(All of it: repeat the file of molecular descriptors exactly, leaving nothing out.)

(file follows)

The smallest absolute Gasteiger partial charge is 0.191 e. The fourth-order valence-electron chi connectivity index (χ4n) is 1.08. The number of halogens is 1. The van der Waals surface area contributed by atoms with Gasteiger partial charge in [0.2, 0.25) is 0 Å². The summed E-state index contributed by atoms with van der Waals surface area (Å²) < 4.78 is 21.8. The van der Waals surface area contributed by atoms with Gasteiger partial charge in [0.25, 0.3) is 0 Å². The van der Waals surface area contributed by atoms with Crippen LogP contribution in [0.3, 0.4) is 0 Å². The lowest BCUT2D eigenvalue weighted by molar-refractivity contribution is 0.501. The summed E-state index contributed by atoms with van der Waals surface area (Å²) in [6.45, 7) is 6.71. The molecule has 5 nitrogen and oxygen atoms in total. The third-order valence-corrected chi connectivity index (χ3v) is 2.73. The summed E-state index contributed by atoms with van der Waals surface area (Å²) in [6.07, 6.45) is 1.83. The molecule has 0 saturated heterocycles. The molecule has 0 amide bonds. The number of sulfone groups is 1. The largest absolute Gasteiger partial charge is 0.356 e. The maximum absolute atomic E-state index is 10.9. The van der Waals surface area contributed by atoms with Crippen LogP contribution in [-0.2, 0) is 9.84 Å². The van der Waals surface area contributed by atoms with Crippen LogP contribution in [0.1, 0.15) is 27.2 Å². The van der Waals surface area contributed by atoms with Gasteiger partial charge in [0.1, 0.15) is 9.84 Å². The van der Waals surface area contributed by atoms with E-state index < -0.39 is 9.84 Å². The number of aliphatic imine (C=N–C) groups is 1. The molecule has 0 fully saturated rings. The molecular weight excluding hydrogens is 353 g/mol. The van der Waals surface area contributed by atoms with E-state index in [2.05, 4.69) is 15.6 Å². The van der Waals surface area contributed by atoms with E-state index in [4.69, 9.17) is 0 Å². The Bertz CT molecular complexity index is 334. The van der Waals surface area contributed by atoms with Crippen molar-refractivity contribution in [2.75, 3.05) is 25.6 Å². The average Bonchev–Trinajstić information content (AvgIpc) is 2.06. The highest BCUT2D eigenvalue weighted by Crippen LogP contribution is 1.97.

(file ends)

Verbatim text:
The smallest absolute Gasteiger partial charge is 0.191 e. The fourth-order valence-electron chi connectivity index (χ4n) is 1.08. The number of halogens is 1. The van der Waals surface area contributed by atoms with Gasteiger partial charge in [0.2, 0.25) is 0 Å². The summed E-state index contributed by atoms with van der Waals surface area (Å²) < 4.78 is 21.8. The van der Waals surface area contributed by atoms with Gasteiger partial charge in [0.25, 0.3) is 0 Å². The van der Waals surface area contributed by atoms with Crippen LogP contribution in [0.3, 0.4) is 0 Å². The lowest BCUT2D eigenvalue weighted by molar-refractivity contribution is 0.501. The summed E-state index contributed by atoms with van der Waals surface area (Å²) in [6.45, 7) is 6.71. The molecule has 5 nitrogen and oxygen atoms in total. The third-order valence-corrected chi connectivity index (χ3v) is 2.73. The summed E-state index contributed by atoms with van der Waals surface area (Å²) in [6.07, 6.45) is 1.83. The molecule has 0 saturated heterocycles. The molecule has 0 amide bonds. The number of sulfone groups is 1. The largest absolute Gasteiger partial charge is 0.356 e. The maximum absolute atomic E-state index is 10.9. The van der Waals surface area contributed by atoms with Crippen LogP contribution in [-0.2, 0) is 9.84 Å². The van der Waals surface area contributed by atoms with Crippen LogP contribution in [0.1, 0.15) is 27.2 Å². The van der Waals surface area contributed by atoms with Gasteiger partial charge in [0.1, 0.15) is 9.84 Å². The van der Waals surface area contributed by atoms with E-state index < -0.39 is 9.84 Å². The number of aliphatic imine (C=N–C) groups is 1. The molecule has 0 fully saturated rings. The molecular weight excluding hydrogens is 353 g/mol. The van der Waals surface area contributed by atoms with E-state index in [2.05, 4.69) is 15.6 Å². The van der Waals surface area contributed by atoms with E-state index in [4.69, 9.17) is 0 Å². The Bertz CT molecular complexity index is 334. The van der Waals surface area contributed by atoms with Crippen molar-refractivity contribution in [2.75, 3.05) is 25.6 Å². The average Bonchev–Trinajstić information content (AvgIpc) is 2.06. The highest BCUT2D eigenvalue weighted by Crippen LogP contribution is 1.97.